When making a biography film, it can be challenging to choose the subjects that you would wish to include in the movie. The interviews that you conduct would have to be picked for the right subject to create the drama and essence to the storyline without dissolving the story that you are conveying. A biography or even a biopic will require that you line up the interviews and the subjects way ahead of time before you get into the shooting schedule. Getting people to provide and agree to the shooting schedules will require a lot of planning and executing, and for this reason, it is always advisable to shoot interviews at the first stage of the shooting process before shooting other elements of the film. Therefore four simple steps that would ensure you on the right path. They are:
- Understanding the Acting Subjects
- Understanding How You Should Frame the Subjects
- Shooting to Make the Subject Look Natural
- Directing the Subject
The Acting Subjects
Understand that unlike other film genres when shooting a biopic, you will have to deal with actual people who have no background in acting. They would be nervous to a degree or even more. Their involvement with the camera will be considerable because of their lack of acting skills. Be wary of their sentiments and make sure that you give them the enough of leeway to provide information that you require for your shots. Prepare yourself for at least half an hour of wasted footage where you will most likely be dealing with a sensitive subject who is a great character otherwise. It is also your job to make them feel as comfortable as you possibly can to give you the story you want. You can execute this effectively by explaining the shot to them and your role. Let them get a feel of what to expect when the shooting is in progress.
Having your subjects in-frame for the film is essential in any movie that is shot, irrespective of the genre. Use the three-point lighting technique for interviews to look classy. All lighting should also be set up before the subject arrives on the set for the shoot. This way, they get adjusted to the brightness and set from the start and warm up to the scene quicker. The sounds from microphones should also be tested before you have your subject in the frame. Mostly, the sound checks and mics should be set up along with the lighting at the start, and before the interviewee arrives. Frame your shots to give a close-up view or a mid-shot view of the person in front of the camera, for the right shooting techniques for a biopic. You can remove the questions that the interviewer asks and keep only the answers of the subject.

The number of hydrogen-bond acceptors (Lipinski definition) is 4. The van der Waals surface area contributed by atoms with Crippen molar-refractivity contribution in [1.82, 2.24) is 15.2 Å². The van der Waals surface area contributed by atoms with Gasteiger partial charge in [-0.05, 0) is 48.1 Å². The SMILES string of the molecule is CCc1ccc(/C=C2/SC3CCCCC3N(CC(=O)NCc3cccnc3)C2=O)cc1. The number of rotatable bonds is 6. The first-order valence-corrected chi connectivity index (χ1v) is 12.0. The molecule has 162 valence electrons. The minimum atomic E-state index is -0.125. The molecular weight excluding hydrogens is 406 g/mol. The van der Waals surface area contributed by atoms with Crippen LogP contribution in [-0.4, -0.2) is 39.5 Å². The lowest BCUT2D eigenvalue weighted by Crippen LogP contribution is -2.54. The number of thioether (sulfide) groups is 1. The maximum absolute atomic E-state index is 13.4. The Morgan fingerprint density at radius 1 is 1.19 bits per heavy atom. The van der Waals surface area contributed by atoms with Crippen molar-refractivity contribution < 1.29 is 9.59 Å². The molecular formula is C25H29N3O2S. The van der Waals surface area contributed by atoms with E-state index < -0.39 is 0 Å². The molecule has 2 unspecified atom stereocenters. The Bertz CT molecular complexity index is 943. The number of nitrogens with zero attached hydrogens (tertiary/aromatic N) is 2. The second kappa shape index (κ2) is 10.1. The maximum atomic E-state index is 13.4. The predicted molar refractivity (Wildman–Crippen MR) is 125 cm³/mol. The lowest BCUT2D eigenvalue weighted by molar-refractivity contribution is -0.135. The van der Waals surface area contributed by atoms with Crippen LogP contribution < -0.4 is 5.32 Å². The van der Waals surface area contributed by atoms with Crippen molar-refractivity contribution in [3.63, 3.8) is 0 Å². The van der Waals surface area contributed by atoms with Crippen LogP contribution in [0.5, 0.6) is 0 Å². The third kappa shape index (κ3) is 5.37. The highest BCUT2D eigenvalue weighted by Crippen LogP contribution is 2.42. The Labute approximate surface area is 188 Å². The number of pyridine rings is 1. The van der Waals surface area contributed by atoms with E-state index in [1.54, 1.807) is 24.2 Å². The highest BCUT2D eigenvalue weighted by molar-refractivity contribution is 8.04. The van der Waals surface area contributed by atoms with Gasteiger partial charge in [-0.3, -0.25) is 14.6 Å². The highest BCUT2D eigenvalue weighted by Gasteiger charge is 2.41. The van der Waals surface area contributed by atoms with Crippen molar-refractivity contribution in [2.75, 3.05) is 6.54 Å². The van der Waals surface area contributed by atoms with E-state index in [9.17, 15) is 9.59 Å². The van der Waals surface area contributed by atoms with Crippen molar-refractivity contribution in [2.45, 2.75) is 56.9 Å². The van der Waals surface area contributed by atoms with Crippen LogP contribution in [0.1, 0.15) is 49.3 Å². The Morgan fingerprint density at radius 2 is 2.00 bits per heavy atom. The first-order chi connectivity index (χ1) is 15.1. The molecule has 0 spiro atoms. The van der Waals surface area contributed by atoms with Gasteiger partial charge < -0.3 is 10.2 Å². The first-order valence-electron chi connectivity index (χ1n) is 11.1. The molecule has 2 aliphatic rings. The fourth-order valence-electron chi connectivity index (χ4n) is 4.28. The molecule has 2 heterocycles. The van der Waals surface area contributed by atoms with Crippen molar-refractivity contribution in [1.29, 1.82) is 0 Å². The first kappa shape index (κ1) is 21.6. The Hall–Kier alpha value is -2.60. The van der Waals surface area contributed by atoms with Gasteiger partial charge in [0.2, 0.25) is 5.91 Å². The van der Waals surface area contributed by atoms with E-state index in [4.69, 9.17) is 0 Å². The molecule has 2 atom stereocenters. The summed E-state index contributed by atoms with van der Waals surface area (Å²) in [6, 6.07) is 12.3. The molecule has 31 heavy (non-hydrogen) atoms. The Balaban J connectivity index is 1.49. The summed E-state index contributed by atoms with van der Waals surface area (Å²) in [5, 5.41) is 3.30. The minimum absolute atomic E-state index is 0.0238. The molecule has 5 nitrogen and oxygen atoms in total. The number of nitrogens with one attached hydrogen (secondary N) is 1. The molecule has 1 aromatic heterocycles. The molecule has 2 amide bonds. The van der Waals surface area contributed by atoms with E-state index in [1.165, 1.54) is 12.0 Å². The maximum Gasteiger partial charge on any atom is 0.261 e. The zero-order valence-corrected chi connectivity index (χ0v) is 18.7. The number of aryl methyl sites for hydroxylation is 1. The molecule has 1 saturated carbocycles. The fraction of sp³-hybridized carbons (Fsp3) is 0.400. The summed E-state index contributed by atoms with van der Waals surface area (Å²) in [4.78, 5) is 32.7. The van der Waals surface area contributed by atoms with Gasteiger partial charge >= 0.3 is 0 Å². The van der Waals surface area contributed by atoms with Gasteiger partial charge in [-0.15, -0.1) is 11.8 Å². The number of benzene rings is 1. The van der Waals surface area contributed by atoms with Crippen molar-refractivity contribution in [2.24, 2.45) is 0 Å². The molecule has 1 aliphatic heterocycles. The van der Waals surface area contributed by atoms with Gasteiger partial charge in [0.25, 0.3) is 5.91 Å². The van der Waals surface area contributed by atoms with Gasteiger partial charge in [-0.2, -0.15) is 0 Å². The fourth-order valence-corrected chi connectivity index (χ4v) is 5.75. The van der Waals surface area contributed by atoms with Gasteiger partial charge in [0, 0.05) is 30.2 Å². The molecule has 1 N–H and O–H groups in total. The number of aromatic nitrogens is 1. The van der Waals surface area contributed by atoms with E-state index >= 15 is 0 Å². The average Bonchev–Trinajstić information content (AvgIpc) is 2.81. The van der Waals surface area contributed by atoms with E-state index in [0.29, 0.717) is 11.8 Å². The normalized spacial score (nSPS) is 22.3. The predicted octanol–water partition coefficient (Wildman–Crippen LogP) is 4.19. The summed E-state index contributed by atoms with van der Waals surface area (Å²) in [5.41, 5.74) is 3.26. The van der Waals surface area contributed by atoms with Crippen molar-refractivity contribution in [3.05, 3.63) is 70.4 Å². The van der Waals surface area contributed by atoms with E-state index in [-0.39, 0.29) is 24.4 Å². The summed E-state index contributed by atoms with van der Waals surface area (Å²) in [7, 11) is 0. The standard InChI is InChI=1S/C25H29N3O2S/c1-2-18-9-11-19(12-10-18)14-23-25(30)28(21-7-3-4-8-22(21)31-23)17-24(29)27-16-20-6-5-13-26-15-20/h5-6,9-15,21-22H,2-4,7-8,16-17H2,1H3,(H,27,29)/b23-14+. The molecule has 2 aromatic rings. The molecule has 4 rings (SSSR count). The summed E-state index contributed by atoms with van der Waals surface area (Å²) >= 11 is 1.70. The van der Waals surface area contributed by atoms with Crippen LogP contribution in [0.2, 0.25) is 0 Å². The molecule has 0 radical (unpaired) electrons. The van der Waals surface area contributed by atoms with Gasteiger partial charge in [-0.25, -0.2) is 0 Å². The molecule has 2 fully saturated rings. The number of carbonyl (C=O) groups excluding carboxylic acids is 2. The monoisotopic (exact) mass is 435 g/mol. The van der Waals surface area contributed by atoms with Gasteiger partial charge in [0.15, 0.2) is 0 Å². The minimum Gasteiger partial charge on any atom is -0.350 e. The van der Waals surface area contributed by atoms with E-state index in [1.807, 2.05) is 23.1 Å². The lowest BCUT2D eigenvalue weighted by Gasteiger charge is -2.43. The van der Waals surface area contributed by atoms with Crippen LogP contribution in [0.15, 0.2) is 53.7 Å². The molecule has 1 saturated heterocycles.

Subject on Point
For the added dramatic effect, you should consider getting the subject to look off the camera to the side. Many of the interviews are shot in the fashion where the subject does not look directly at the camera. This also makes it comfortable for the audience to continue to watch the interview. Unless they are talking to the audience directly, the subjects should never look at the camera. This gives the viewers the impression that they are having a conversation with someone on the side, and the audience gets a third perspective of the discussion.
Directing the Subject
Lastly, when you ask the subject a question for the interview, explain to the subject that they should consider repeating the question before they give you the answer. Instead of giving one-word answers, they would have to include the questions in the answers so that it would make sense when you do the editing later. Many subjects do not remember to follow this all the time. Therefore, you will be required to inform them of several times during the shoot.